Thursday, October 23, 2014

Have you no remorse for your crimes?

By Warren Bobrow, Cocktail Whisperer

This morning I had one of those experiences that made me crave a hot breakfast.   The air was still across the trees, unlike yesterday when the front came through.  The wind blew and blew, and the cold air streamed in from the north.  If I was on a sailboat, far out at sea, I’d reef the lines and put in for some heavy seas. 

One of the things that a cold morning says to me are three words.  Hot Buttered Rum.  Ok, four words.  Or maybe five.  Hot Buttered Rum, Sugar and Bitters- oops that’s six..  Six words. 

That’s because hot buttered rum is deeply ingrained into my personality.  It comes from spending time on sailboats with the vast ocean crashing over the bow of the boat.  Being helpless in the face of something bigger than myself or the 50 ton yacht I was in command of for the moment, the hot buttered rum is meant to do a very specific task.  It is meant to give courage and relaxation at the same time.

Thus my difficulty this morning.  So chilly was the air that all I could think of was hot Lapsang Souchong tea and Diplomatico Anejo Rum, some dark Moscovado sugar and a nice pat of salted butter.  Salted butter you say?  Yes.  This drink demands it. 

But do you need a yacht to be able to enjoy a hot buttered rum?  Probably not. You can have one right now.  Without being on a pitching sailboat.  Without seasickness.  Without every formerly dry piece of clothing icy cold and soaked.  You can have all the benefits without the trials of being out at sea. 

A large tumbler of Diplomatico Anejo Rum can provide all the sustenance an armchair sailor needs against lethargy and thirst.  Add to this mix a nice pat of salty butter to give the drink depth.  Then adjust the sugar to taste.  The base of course is good strong tea.  In this case I am using Lapsang Souchong tea.  It’s smoky and potent, the tea proves the point that base of this mug of courage is not the rum or the tea but both at the same time.  They require each other.  Fine rum like Diplomatico Anejo Rum requires only an open mind and a powerful thirst.  And some cold weather wouldn’t hurt.  See?  Rum isn’t only for the summer.  There are times that rum needs a bucket of ice cold salt water in the face of adversity to really bring out the qualities of the fun in your thick ceramic mug.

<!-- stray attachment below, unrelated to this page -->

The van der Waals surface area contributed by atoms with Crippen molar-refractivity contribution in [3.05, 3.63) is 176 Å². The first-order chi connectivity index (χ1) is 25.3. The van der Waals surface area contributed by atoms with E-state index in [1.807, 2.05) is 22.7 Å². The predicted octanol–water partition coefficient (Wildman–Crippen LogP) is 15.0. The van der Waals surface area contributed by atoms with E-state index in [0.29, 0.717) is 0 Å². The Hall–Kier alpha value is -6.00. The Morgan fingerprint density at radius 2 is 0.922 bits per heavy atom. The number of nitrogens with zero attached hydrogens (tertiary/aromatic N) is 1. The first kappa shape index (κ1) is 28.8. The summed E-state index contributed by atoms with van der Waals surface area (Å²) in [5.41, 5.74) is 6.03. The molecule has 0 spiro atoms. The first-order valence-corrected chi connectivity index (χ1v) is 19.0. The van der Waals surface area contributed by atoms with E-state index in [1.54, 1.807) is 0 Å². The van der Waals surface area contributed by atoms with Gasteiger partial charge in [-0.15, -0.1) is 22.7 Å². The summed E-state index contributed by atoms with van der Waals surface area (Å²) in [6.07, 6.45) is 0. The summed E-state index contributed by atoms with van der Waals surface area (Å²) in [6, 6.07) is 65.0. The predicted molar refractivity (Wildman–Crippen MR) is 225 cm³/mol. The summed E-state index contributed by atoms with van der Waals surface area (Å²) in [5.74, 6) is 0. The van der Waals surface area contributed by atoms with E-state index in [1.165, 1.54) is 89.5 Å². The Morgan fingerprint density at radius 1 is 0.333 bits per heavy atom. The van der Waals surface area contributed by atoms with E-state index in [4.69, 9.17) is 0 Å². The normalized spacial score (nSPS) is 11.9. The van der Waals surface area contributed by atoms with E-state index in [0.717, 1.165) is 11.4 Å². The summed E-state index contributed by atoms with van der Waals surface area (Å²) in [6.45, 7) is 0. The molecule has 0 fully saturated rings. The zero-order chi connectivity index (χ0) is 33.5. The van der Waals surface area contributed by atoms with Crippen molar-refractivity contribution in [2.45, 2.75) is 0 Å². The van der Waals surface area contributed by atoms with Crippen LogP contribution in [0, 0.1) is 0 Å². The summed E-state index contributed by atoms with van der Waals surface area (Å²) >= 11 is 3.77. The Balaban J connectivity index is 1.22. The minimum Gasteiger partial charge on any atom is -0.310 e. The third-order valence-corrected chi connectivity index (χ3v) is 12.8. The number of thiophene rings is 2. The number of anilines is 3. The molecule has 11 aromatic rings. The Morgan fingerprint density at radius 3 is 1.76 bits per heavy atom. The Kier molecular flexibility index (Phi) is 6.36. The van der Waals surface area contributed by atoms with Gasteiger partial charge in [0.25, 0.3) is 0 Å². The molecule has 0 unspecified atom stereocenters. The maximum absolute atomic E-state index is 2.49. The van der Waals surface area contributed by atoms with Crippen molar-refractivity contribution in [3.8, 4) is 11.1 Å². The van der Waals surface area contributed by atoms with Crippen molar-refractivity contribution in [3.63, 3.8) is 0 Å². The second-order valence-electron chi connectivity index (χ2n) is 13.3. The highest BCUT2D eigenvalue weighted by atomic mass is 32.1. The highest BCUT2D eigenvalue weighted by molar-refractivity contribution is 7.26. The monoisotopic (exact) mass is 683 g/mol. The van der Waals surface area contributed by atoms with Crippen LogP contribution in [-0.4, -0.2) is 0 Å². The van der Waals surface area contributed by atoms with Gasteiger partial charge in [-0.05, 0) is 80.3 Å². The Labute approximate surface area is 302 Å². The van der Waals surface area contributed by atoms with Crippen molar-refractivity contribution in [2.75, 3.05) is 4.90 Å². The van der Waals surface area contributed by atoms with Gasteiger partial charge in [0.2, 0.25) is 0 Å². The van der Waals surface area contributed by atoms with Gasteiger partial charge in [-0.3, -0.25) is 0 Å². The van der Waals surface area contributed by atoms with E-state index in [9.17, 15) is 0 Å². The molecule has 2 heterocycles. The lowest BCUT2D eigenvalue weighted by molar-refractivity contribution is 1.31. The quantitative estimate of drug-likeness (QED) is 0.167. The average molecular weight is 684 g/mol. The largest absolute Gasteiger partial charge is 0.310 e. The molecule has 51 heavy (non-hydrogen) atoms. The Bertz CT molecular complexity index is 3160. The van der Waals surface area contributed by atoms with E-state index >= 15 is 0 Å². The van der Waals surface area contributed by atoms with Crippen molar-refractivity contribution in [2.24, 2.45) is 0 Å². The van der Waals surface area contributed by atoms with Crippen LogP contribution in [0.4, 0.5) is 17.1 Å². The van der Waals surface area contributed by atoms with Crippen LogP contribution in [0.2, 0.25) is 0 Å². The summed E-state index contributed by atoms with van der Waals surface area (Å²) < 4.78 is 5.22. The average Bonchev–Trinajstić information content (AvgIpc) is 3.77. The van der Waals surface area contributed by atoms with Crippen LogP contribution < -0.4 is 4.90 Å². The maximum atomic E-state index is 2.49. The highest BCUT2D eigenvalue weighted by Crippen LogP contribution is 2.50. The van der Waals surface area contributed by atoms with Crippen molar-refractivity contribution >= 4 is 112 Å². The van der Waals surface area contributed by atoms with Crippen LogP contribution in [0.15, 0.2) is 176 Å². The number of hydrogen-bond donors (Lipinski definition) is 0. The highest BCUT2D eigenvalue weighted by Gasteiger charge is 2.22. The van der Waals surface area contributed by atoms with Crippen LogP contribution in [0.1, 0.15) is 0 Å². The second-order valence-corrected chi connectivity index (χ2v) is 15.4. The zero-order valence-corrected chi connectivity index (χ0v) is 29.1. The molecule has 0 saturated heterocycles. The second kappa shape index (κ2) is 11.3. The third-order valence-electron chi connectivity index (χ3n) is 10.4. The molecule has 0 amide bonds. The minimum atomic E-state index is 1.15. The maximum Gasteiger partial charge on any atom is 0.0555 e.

So what do you do to replicate the experience of being out at sea in an icy gale?  Well, you can employ the help of a friend who will douse you from head to toe in salt water while standing outside in the freezing weather, or you can just watch Moby Dick for the umpteenth time. 

Fetch me a hot buttered rum matey… yes.. I’ll make you one too should you desire. 

Tasting notes for the Diplomatico Anejo Rum:
Butterscotch and sweet charcoal give way to deeper notes of long cooked plum jam and toasted hazelnuts.  There is fire in there, enrobed in milk chocolate with a crisp finish of orange marmalade and salt slicked wet stones.  The finish is long and luxurious.  This is a fabulous rum and it begs your attention.  Even if you only use it for hot buttered rum!

I’ve been reading books on the sea lately and with good reason.  I love the sea and without living near it, my thoughts find themselves immersed into the waves, the salt and the fear. 

The fear of the unknown!

Have you no remorse for your crimes?
2 oz. Diplomatico Anejo Rum
4 oz. Hot Lapsang Souchong Tea (really no exception for this)
1 tsp. Salted Butter
2-4 shakes Bitter Truth Spiced Chocolate Bitters
Moscovado (raw sugar) to Taste

Preheat a stout mug with boiling hot water
Pour out water when the mug is very hot
Add the Diplomatico Anejo Rum to the mug
Add the Lapsang Souchong Tea
Add the sugar to taste
Top with the butter


Cheers from DrinkUpNY!

About Warren Bobrow
Author of: Apothecary Cocktails-Restorative Drinks from Yesterday and Today- Fair Winds Press- Beverly, Massachusetts. Apothecary Cocktails was nominated for a Spirited Award, 2014 Tales of the Cocktail.  His forthcoming book, Whiskey Cocktails will be released October 14.  Bitters and Shrub Syrup Cocktails follow with publication in spring ’15.  Warren is a master mixologist for several craft liquor companies.

Warren consults about mixology and spirits, travel, organic wine and food.  He’s written for web-blogs and magazines like: Williams-Sonoma, Whole Foods: Dark Rye, Distiller, Total Food Service Magazine, Beverage Media Group, DrinkupNY, Edible Publications, Foodista, Serious Eats, Mechanics of Style and Beekman1802.  He was in the Saveur-100 in 2010.

Warren is a former, mostly self, trained cook from the pot sink on up.  J&W and ACF were thrown in for good luck.  Warren was the former owner/co-founder of Olde Charleston Pasta in South Carolina: *Dissolved his business after Hurricane Hugo in 1989* - to a career in private banking, (nearly 20 years; “a very grand mistake”) to this reinvention in 2009 as the Warren he's finally become.

Warren is available to do highly personalized, interactive mixology events, local, national and international.

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